At the executive level, the disfunctional Security Council would be replaced by a UN Executive Council chaired by the Secretary-General, with all governments having a voice and none a veto. It would oversee the effective management of the UN System, with subsidiary bodies for disarmament, mediation and conciliation, and an International Peace Force able to implement decisions for collective security to ensure world peace. The transition to collective security would require carefully staged and balanced reductions in national armaments as the international force becomes operational, while the human and material resources presently devoted to unproductive military expenditures would be redirected to constructive uses. An independent UN funding mechanism would ensure adequate resources to carry out the necessary functions of global governance.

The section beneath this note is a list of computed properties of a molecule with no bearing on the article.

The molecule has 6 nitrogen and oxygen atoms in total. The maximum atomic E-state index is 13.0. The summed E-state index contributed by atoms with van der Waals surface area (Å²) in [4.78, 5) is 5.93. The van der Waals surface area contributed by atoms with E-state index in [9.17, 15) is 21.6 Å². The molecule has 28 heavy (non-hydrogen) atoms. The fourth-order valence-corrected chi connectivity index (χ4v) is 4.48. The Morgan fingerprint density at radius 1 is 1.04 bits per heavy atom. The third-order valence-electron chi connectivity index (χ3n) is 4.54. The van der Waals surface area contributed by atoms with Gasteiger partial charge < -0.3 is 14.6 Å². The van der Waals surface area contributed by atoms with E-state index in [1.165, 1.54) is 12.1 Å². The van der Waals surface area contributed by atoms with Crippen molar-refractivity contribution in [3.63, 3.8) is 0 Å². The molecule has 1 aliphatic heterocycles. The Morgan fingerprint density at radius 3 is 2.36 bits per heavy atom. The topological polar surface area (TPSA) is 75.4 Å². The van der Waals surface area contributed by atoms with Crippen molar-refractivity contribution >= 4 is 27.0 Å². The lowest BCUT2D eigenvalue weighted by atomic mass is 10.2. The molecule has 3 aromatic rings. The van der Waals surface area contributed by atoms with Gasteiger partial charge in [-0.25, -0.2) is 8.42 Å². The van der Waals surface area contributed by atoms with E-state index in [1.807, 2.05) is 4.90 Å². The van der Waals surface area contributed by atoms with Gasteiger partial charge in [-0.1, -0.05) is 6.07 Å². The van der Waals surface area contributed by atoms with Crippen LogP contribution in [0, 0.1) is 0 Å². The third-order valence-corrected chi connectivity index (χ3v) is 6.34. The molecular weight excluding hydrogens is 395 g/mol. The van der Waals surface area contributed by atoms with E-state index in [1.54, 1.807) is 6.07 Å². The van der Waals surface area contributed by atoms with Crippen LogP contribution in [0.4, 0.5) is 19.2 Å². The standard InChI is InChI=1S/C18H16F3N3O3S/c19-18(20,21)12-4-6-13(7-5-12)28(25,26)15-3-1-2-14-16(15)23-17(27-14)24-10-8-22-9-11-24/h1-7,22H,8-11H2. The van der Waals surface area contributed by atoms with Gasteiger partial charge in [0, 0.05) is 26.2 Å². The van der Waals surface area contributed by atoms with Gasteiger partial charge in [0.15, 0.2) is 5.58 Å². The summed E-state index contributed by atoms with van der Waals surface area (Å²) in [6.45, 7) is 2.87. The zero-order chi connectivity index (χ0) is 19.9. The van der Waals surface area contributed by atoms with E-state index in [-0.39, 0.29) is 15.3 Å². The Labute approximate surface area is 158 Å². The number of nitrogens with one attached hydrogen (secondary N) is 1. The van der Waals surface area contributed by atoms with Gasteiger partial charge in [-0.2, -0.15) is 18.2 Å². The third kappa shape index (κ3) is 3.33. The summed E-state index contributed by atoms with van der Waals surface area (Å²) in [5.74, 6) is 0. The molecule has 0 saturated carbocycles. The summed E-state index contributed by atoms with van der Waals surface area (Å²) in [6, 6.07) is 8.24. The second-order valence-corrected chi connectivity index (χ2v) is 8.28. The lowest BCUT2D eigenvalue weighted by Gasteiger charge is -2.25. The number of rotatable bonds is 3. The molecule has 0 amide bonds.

The International Court of Justice would be given binding jurisdiction to interpret global law and adjudicate international disputes. It would be supported by the International Criminal Court, an Anti-corruption Court and an International Human Rights Tribunal, as well as an Office of the UN Attorney-General and an International Judicial Training Institute. A UN Bill of Rights would define both individual and national rights and responsibilities.